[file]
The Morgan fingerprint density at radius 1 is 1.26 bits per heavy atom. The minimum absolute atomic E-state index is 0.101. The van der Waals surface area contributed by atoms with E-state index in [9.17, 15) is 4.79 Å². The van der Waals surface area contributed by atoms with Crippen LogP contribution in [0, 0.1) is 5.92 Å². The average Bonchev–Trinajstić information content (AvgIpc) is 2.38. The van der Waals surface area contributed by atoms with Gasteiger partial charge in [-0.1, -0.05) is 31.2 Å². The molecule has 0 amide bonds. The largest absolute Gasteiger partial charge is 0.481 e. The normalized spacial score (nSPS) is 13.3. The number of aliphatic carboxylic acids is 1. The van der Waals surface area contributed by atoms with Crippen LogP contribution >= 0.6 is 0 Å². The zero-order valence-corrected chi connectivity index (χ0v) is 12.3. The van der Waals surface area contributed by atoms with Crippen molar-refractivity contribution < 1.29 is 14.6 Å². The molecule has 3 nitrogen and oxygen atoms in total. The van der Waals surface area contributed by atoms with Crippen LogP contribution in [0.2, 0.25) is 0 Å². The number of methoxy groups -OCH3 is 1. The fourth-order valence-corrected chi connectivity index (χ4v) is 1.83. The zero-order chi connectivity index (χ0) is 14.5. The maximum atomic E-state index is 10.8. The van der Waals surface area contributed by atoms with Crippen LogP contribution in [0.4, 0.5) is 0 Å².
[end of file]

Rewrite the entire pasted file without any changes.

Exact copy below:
The Morgan fingerprint density at radius 1 is 1.26 bits per heavy atom. The minimum absolute atomic E-state index is 0.101. The van der Waals surface area contributed by atoms with E-state index in [9.17, 15) is 4.79 Å². The van der Waals surface area contributed by atoms with Crippen LogP contribution in [0, 0.1) is 5.92 Å². The average Bonchev–Trinajstić information content (AvgIpc) is 2.38. The van der Waals surface area contributed by atoms with Gasteiger partial charge in [-0.1, -0.05) is 31.2 Å². The molecule has 0 amide bonds. The largest absolute Gasteiger partial charge is 0.481 e. The normalized spacial score (nSPS) is 13.3. The number of aliphatic carboxylic acids is 1. The van der Waals surface area contributed by atoms with Crippen LogP contribution >= 0.6 is 0 Å². The zero-order valence-corrected chi connectivity index (χ0v) is 12.3. The van der Waals surface area contributed by atoms with Crippen molar-refractivity contribution < 1.29 is 14.6 Å². The molecule has 3 nitrogen and oxygen atoms in total. The van der Waals surface area contributed by atoms with Crippen LogP contribution in [0.2, 0.25) is 0 Å². The number of methoxy groups -OCH3 is 1. The fourth-order valence-corrected chi connectivity index (χ4v) is 1.83. The zero-order chi connectivity index (χ0) is 14.5. The maximum atomic E-state index is 10.8. The van der Waals surface area contributed by atoms with Crippen LogP contribution in [0.4, 0.5) is 0 Å².